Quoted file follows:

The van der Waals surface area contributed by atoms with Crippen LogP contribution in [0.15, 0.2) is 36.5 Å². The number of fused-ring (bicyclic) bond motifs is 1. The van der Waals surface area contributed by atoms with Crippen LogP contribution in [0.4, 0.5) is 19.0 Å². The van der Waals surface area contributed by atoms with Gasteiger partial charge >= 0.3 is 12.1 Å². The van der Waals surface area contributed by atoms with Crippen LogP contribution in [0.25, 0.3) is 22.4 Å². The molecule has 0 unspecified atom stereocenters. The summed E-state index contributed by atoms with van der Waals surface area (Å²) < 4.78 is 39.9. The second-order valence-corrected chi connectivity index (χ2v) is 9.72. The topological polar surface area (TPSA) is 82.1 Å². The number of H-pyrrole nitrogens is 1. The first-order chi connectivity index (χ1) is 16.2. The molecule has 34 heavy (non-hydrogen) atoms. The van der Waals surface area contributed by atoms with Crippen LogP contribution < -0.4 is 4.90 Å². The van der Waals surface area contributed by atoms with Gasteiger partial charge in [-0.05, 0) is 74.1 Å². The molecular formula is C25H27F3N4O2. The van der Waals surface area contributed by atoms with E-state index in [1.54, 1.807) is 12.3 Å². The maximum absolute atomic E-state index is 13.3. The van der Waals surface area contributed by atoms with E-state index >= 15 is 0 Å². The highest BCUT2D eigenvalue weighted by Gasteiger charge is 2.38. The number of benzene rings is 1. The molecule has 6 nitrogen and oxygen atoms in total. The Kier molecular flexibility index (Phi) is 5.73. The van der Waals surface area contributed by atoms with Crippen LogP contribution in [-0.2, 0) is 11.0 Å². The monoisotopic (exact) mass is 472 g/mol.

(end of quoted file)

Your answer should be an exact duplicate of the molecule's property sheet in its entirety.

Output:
The van der Waals surface area contributed by atoms with Crippen LogP contribution in [0.15, 0.2) is 36.5 Å². The number of fused-ring (bicyclic) bond motifs is 1. The van der Waals surface area contributed by atoms with Crippen LogP contribution in [0.4, 0.5) is 19.0 Å². The van der Waals surface area contributed by atoms with Gasteiger partial charge >= 0.3 is 12.1 Å². The van der Waals surface area contributed by atoms with Crippen LogP contribution in [0.25, 0.3) is 22.4 Å². The molecule has 0 unspecified atom stereocenters. The summed E-state index contributed by atoms with van der Waals surface area (Å²) < 4.78 is 39.9. The second-order valence-corrected chi connectivity index (χ2v) is 9.72. The topological polar surface area (TPSA) is 82.1 Å². The number of H-pyrrole nitrogens is 1. The first-order chi connectivity index (χ1) is 16.2. The molecule has 34 heavy (non-hydrogen) atoms. The van der Waals surface area contributed by atoms with Crippen LogP contribution < -0.4 is 4.90 Å². The van der Waals surface area contributed by atoms with Gasteiger partial charge in [-0.05, 0) is 74.1 Å². The molecular formula is C25H27F3N4O2. The van der Waals surface area contributed by atoms with E-state index in [1.54, 1.807) is 12.3 Å². The maximum absolute atomic E-state index is 13.3. The van der Waals surface area contributed by atoms with E-state index >= 15 is 0 Å². The highest BCUT2D eigenvalue weighted by Gasteiger charge is 2.38. The number of benzene rings is 1. The molecule has 6 nitrogen and oxygen atoms in total. The Kier molecular flexibility index (Phi) is 5.73. The van der Waals surface area contributed by atoms with Crippen LogP contribution in [-0.2, 0) is 11.0 Å². The monoisotopic (exact) mass is 472 g/mol.